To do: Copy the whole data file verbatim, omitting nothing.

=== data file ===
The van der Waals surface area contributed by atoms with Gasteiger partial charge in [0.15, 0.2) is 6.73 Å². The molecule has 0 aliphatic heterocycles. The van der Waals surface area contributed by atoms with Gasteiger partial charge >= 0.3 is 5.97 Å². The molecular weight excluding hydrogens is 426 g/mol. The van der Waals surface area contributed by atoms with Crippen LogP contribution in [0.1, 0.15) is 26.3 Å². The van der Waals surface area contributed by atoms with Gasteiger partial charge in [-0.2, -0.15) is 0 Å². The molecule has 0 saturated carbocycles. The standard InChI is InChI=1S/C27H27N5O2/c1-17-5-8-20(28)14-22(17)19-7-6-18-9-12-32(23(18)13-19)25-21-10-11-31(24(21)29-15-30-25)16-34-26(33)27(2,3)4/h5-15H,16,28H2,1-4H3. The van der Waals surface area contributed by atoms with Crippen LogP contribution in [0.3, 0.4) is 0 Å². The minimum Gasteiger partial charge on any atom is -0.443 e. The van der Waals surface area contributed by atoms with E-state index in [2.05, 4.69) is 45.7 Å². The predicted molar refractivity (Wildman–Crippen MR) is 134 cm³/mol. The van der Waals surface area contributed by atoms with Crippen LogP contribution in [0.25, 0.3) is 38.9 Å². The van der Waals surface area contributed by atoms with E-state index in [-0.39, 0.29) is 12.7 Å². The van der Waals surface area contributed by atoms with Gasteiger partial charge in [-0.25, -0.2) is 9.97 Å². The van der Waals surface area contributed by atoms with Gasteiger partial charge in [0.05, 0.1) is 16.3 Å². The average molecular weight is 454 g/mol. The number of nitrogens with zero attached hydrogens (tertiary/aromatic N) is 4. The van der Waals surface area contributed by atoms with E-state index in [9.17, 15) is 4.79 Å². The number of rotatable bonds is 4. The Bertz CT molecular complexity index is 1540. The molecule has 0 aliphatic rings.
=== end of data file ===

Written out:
The van der Waals surface area contributed by atoms with Gasteiger partial charge in [0.15, 0.2) is 6.73 Å². The molecule has 0 aliphatic heterocycles. The van der Waals surface area contributed by atoms with Gasteiger partial charge >= 0.3 is 5.97 Å². The molecular weight excluding hydrogens is 426 g/mol. The van der Waals surface area contributed by atoms with Crippen LogP contribution in [0.1, 0.15) is 26.3 Å². The van der Waals surface area contributed by atoms with Gasteiger partial charge in [-0.2, -0.15) is 0 Å². The molecule has 0 saturated carbocycles. The standard InChI is InChI=1S/C27H27N5O2/c1-17-5-8-20(28)14-22(17)19-7-6-18-9-12-32(23(18)13-19)25-21-10-11-31(24(21)29-15-30-25)16-34-26(33)27(2,3)4/h5-15H,16,28H2,1-4H3. The van der Waals surface area contributed by atoms with Crippen LogP contribution in [0.3, 0.4) is 0 Å². The minimum Gasteiger partial charge on any atom is -0.443 e. The van der Waals surface area contributed by atoms with E-state index in [2.05, 4.69) is 45.7 Å². The predicted molar refractivity (Wildman–Crippen MR) is 134 cm³/mol. The van der Waals surface area contributed by atoms with Crippen LogP contribution in [0.25, 0.3) is 38.9 Å². The van der Waals surface area contributed by atoms with E-state index in [-0.39, 0.29) is 12.7 Å². The van der Waals surface area contributed by atoms with Gasteiger partial charge in [-0.25, -0.2) is 9.97 Å². The van der Waals surface area contributed by atoms with Gasteiger partial charge in [0.05, 0.1) is 16.3 Å². The average molecular weight is 454 g/mol. The number of nitrogens with zero attached hydrogens (tertiary/aromatic N) is 4. The van der Waals surface area contributed by atoms with E-state index in [9.17, 15) is 4.79 Å². The number of rotatable bonds is 4. The Bertz CT molecular complexity index is 1540. The molecule has 0 aliphatic rings.